One of the best Halo novels I’ve read in a long time; maybe even my very favorite. It helps that it’s a story about one of Halo’s most likeable side characters: Sergeant Buck, originally from ODST, and now a squadmate in Halo 5. Buck is voiced and modeled by Nathan Fillion, an iconic figure to geeks everywhere and his character is basically a pitch-perfect translation of Malcolm Reynolds moved into the Halo universe. And it works perfectly.
Author Matt Forbeck either has the uncanny ability to mimic those around him, or he binged on Firefly episodes and Fillion’s other work while writing this book. You can hear Fillion’s voice in these pages and it’s excellent. The story itself is very human and focuses on the themes that make the Halo universe the most compelling: duty, identity, loyalty.
The story is told out of sequence, which is interesting as it creates a strong sense for how Buck (the main character and narrator of the story) thinks. We get a quick recap of the plotline of ODST, which is interesting, check in with some old comrades (which is interesting and also heartbreaking), and see how exactly Buck transitioned from ODST to Spartan-IV.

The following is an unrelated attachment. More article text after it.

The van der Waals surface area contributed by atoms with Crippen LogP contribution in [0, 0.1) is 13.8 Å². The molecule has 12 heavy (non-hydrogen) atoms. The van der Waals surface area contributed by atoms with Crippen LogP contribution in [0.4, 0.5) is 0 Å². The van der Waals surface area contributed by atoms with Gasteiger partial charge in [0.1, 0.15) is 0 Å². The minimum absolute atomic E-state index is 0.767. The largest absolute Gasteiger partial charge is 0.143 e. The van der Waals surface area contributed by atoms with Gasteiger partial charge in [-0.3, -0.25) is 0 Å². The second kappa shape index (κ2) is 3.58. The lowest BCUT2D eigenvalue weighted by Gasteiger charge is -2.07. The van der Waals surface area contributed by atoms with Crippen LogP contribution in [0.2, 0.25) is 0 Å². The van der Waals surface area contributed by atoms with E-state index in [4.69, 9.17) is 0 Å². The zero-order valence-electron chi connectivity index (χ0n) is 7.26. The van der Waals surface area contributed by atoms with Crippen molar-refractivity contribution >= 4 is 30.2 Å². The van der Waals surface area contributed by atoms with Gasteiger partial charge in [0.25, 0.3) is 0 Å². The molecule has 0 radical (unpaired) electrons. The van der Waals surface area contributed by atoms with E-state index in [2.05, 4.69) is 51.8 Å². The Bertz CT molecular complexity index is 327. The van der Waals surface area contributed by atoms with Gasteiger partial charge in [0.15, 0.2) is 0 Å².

The best aspect of this story, however, is that it succeeds where almost all franchise tie-in novels fail: you don’t have to be a Halo fan to enjoy this book. It stands on its own; if you’ve never played a Halo game, you can still enjoy this story. It doesn’t rely on the reader having a degree in its own lore; if you’ve never played a Halo game, you’ll understand the difference between ODSTs (elite, but thoroughly human) and Spartans (human supersoldiers) and even the different classes of Spartans.
Most of all, it’s a human, character driven story. The ending, which I won’t spoil here, really did catch me off guard and caught me right in the feels. That’s a rare achievement for most books focused on space wars and future soldiers, let alone a video game novel.